CRAR - distressing times Image

CRAR - distressing times

Posted: 06/03/2013

It seems that for every bit of good news published there is an equal amount of bad news to dampen the spirits. Landlords may be heartened by recent insolvency figures. In the fourth quarter of 2012, liquidations were down 10.7% and other corporate insolvencies (including receiverships, administrations and CVAs) were down 14.2%, compared with the same period a year ago. However, with some high-profile retail insolvencies already this year, landlords may not want to hear that their remedies for recovering commercial rent arrears are to be restricted.

In its response to the Ministry of Justice consultation, Transforming Bailiff Action, the government confirms that it will press ahead with the abolition of distress and the introduction of commercial rent arrears recovery (CRAR). It is expected that Part 3 of the Tribunals, Courts and Enforcement Act 2007 (the 2007 Act), which establishes CRAR, will be brought into force in April 2014, but with some amendments.

The government has indicated that the necessary amendments will be put forward "as soon as parliamentary time allows", with a view to the final regulations being published this summer.

Why is this important?

Distress is a common law "self-help" remedy allowing landlords to recover arrears of rent by seizing a defaulting tenant's goods and selling them. There is no need to give notice or obtain permission from the court before exercising the remedy. Effectively, it allows landlords to recover arrears ahead of other creditors and is a quick and efficient remedy where the tenant has valuable goods on the premises. The new remedy of CRAR is narrower in scope. While it still allows goods to be removed and sold, new checks and balances are introduced to protect tenants.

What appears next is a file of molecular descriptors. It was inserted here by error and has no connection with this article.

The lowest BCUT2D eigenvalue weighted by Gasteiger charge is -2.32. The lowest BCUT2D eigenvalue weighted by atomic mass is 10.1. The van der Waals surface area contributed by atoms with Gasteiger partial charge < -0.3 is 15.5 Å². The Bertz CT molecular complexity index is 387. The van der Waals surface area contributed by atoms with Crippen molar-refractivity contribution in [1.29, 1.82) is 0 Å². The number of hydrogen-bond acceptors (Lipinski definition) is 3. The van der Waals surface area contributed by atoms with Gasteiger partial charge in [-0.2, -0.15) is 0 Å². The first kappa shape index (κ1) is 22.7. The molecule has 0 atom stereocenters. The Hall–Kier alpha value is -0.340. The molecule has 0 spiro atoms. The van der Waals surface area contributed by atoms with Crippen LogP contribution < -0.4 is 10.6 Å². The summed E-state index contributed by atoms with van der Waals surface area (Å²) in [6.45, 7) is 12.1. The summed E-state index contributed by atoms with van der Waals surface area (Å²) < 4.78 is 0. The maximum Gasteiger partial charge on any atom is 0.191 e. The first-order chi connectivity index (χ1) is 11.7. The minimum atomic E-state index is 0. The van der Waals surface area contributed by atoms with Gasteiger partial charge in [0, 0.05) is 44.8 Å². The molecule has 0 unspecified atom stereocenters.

What landlords need to know about CRAR

Commercial premises: As its name suggests, CRAR only applies to rent arrears due under leases of commercial premises. It cannot be used for premises that are either occupied or let as a dwelling. That could include mixed-use premises. Take a lease of a shop with a flat above, for example. CRAR will not be available if the flat is used (or the lease requires it to be used) as a dwelling. However, if the lease does not require the flat to be used as a dwelling and the tenant actually uses it for storage, it will be a lease of commercial premises.

What if commercial premises are used as a dwelling in breach of the lease? Sections 75(4) and (5) of the 2007 Act deals specifically with this point. Such use will not take the premises outside the definition of commercial premises and CRAR will still be available.

Written tenancies: CRAR only applies to a "tenancy" evidenced in writing. CRAR can therefore be used for written tenancies at will but not for licences to occupy.

Basic rent: CRAR will only be available for arrears of "basic" rent, that is rent paid by the tenant for "possession and use" of the premises. VAT and interest on the "basic" rent can also be recovered.

CRAR will not, however, be available for service charges, insurance charges, rates etc (even if such sums are reserved as rent). For such sums, landlords will have to rely on other remedies to recover arrears, including drawing on a rent deposit deed or calling on a guarantor. The wider use of these types of security is likely. Of course, a landlord can bring a debt claim or forfeit the lease, but in the current economic climate, how many landlords want empty property on their hands? Landlords also need to be aware that recovery of arrears of inclusive rents could be problematic.